About this paper

Appears in:
Pages: 3509-3514
Publication year: 2016
ISBN: 978-84-608-8860-4
ISSN: 2340-1117
doi: 10.21125/edulearn.2016.1773

Conference name: 8th International Conference on Education and New Learning Technologies
Dates: 4-6 July, 2016
Location: Barcelona, Spain


We are witnessing "large-scale shifts in attention practices and norms" (Howard Rheingold). We are seeing new ways how people deploy their attention. We've been re-allocating our attention in response to new communication media for a long time.
All learning starts with the ability to focus and many of us are experiencing limited attention spans. We are less attentive than ever, and studies are questioning what role the digital and virtual worlds may be playing in this. Several studies have shown a link between a lack of attention and excessive Internet use.

The inattentive type of ADHD is defined, in the Diagnostic and Statistical Manual--IV, as the presence, for at least six months, of the following symptoms:
* fail to give attention to details
* difficulty in focusing attention
* unable to listen to words
* difficulty in making structures
* avoiding sustained mental effort

Short attention spans essentially means that the nature of reading has changed. We have lost patience with the complexity that words present and do not find them worth capturing or holding onto anymore. According to a 2008 study commissioned by the British Library online readers are "promiscuous, diverse and volatile." Information seeking behavior is "horizontal, bouncing, checking and viewing in nature." We scan, flick and 'power browse' our way through digital content. The mind is now accustomed to take in information the way the Internet distributes it: in a swiftly moving stream of images. Until the 1970s we went diving in the sea of words. Now we zip along the surface on a Jet Ski. We skim, scroll and scan.

Purpose: achieve depth:
Our presentation is a practicum that will make us probe rather than skim, and think vertically rather than browse. It is this lack of probing that motivated us to set out and enhance our 'knowing' of the world. We are showing a process that is more vertical than horizontal or superficial, and aims at understanding the person's core values and beliefs and discovering his or her innermost thoughts and feelings.
We are presenting a method where participants exercise complete control over what is an 'interaction with' rather than a 'reception of' information. As we see it, receptivity in the passive, absorptive, open-to-what-you-may-have-to-teach-me sense is a dated stance toward learning. Active, especially interactive, is what is "in." We are connected in a matrix of individual competencies: creating and exchanging information online. We're knowledge workers forming knowledge content.

Method: reading and writing:
One central pillar of knowing is reading. Words extend our horizons toward new scenarios of being. By continuously taking words further on a trajectory of construction and deconstruction of meaning, we create a "living text" among ourselves that is simultaneously "written" and "read." By taking words further and deeper, we engineer an inner landscape in the group. We interactively create an inter-subjective space where we can essentially be ourselves.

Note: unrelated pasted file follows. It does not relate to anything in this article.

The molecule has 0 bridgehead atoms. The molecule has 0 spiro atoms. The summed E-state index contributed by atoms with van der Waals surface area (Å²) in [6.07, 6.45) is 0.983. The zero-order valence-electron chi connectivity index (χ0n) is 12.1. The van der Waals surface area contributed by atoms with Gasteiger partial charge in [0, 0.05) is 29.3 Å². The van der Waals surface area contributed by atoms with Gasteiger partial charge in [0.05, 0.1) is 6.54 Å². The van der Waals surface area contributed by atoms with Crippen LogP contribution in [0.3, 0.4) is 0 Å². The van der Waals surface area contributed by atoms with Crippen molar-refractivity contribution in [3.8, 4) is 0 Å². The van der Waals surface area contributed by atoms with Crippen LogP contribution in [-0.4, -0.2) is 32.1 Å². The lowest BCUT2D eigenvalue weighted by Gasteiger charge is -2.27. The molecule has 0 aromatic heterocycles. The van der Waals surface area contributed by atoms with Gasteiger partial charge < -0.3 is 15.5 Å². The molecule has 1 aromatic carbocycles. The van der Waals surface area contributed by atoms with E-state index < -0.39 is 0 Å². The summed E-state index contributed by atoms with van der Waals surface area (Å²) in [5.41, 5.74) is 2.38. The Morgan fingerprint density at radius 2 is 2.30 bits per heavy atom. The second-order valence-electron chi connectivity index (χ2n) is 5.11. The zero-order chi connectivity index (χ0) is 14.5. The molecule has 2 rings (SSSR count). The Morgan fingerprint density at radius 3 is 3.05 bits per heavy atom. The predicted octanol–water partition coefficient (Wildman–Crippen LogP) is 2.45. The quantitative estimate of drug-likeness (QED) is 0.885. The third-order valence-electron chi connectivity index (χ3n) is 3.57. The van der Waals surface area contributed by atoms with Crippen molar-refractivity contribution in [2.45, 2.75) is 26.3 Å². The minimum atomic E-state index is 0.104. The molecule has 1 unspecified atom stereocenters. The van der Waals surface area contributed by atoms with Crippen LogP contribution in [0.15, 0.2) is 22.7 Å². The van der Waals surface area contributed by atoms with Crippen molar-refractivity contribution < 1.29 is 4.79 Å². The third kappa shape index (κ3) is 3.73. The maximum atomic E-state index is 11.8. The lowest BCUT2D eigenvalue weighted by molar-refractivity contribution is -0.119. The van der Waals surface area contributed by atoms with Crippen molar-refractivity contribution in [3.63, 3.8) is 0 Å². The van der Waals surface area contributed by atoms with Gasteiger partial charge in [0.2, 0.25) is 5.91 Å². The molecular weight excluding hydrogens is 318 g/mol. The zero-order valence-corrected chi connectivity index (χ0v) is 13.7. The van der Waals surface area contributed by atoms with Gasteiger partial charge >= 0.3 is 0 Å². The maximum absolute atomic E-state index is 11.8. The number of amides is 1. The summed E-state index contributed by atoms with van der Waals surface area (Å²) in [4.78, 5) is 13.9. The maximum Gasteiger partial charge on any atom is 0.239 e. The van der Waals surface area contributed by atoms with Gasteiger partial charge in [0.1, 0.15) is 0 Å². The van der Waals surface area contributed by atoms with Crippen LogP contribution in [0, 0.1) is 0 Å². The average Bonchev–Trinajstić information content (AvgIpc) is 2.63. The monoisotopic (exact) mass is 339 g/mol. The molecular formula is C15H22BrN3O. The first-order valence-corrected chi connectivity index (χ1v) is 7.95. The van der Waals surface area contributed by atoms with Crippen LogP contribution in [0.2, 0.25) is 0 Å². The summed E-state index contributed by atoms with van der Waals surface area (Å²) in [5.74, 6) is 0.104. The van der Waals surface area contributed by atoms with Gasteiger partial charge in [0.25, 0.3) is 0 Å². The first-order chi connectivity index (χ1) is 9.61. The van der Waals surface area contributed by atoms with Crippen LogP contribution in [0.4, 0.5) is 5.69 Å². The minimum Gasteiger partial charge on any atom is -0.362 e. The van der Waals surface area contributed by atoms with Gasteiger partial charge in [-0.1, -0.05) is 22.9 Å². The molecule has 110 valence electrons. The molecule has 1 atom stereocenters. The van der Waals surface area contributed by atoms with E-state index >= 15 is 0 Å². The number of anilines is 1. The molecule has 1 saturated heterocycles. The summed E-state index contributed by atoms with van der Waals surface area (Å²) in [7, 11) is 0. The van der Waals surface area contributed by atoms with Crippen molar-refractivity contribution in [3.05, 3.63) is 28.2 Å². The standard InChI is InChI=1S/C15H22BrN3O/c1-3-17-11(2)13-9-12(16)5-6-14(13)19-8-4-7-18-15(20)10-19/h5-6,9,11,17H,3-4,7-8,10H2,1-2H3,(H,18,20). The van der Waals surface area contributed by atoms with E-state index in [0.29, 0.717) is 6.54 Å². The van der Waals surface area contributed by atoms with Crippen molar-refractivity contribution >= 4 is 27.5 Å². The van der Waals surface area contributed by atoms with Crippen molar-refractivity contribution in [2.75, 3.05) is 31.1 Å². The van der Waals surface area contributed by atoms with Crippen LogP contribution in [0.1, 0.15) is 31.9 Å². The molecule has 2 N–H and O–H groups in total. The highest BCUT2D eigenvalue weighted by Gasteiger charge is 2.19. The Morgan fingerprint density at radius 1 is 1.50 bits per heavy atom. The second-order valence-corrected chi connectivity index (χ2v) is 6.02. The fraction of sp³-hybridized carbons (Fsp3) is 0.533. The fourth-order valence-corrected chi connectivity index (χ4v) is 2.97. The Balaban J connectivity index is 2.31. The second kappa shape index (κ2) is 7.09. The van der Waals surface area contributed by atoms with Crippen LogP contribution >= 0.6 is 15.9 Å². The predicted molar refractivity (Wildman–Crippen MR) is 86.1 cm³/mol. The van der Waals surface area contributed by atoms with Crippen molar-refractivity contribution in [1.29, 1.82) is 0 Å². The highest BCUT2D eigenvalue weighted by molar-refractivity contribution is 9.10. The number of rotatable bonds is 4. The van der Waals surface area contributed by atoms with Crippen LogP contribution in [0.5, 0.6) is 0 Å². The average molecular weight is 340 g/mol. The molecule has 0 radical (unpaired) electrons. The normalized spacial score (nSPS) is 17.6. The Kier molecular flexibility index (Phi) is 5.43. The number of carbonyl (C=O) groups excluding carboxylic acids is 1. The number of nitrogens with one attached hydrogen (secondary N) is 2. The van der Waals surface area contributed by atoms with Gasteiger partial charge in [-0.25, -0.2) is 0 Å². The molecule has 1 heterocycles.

Our method can be used as an approach to understanding a group's mental landscape. It is underpinned by the idea that a group's interaction has an unfolding and transforming potential. The image and ideas people hold of themselves and their world have a fundamental impact on the group's outcome.

[1] Rheingold, Howard. (2014) "Net Smart." M.I.T. Press, Cambridge MA.
[2] Morgan, Gareth. (1993). "Imaginization." Sage.
author = {Dugal, S. and Bailey, B. and Carnevale, S. and Castrovillari, F. and Chernykh, G. and Dawber, E. and Denver, M. and Fingado, M. and Gioielli, S. and Green, N. and Maine, A. and Maloney, J. and Oliveira, B. and Pagano, A. and Swanholm, J. and Tomaselli, J. and Weinreb, E. and Wetterauw, K. and Yee, J. and Zonfrilli, J. and Arsenault, L. and Liang, P. and Okoulou-Kantchati, R. and Garcia, F. and Ventura, M. and Wright, A. and Yiu, R.},
series = {8th International Conference on Education and New Learning Technologies},
booktitle = {EDULEARN16 Proceedings},
isbn = {978-84-608-8860-4},
issn = {2340-1117},
doi = {10.21125/edulearn.2016.1773},
url = {https://dx.doi.org/10.21125/edulearn.2016.1773},
publisher = {IATED},
location = {Barcelona, Spain},
month = {4-6 July, 2016},
year = {2016},
pages = {3509-3514}}
AU - S. Dugal AU - B. Bailey AU - S. Carnevale AU - F. Castrovillari AU - G. Chernykh AU - E. Dawber AU - M. Denver AU - M. Fingado AU - S. Gioielli AU - N. Green AU - A. Maine AU - J. Maloney AU - B. Oliveira AU - A. Pagano AU - J. Swanholm AU - J. Tomaselli AU - E. Weinreb AU - K. Wetterauw AU - J. Yee AU - J. Zonfrilli AU - L. Arsenault AU - P. Liang AU - R. Okoulou-Kantchati AU - F. Garcia AU - M. Ventura AU - A. Wright AU - R. Yiu
SN - 978-84-608-8860-4/2340-1117
DO - 10.21125/edulearn.2016.1773
PY - 2016
Y1 - 4-6 July, 2016
CI - Barcelona, Spain
JO - 8th International Conference on Education and New Learning Technologies
JA - EDULEARN16 Proceedings
SP - 3509
EP - 3514
ER -
S. Dugal, B. Bailey, S. Carnevale, F. Castrovillari, G. Chernykh, E. Dawber, M. Denver, M. Fingado, S. Gioielli, N. Green, A. Maine, J. Maloney, B. Oliveira, A. Pagano, J. Swanholm, J. Tomaselli, E. Weinreb, K. Wetterauw, J. Yee, J. Zonfrilli, L. Arsenault, P. Liang, R. Okoulou-Kantchati, F. Garcia, M. Ventura, A. Wright, R. Yiu (2016) READING AND WRITING IN THE AGE OF SHORT ATTENTION SPANS, EDULEARN16 Proceedings, pp. 3509-3514.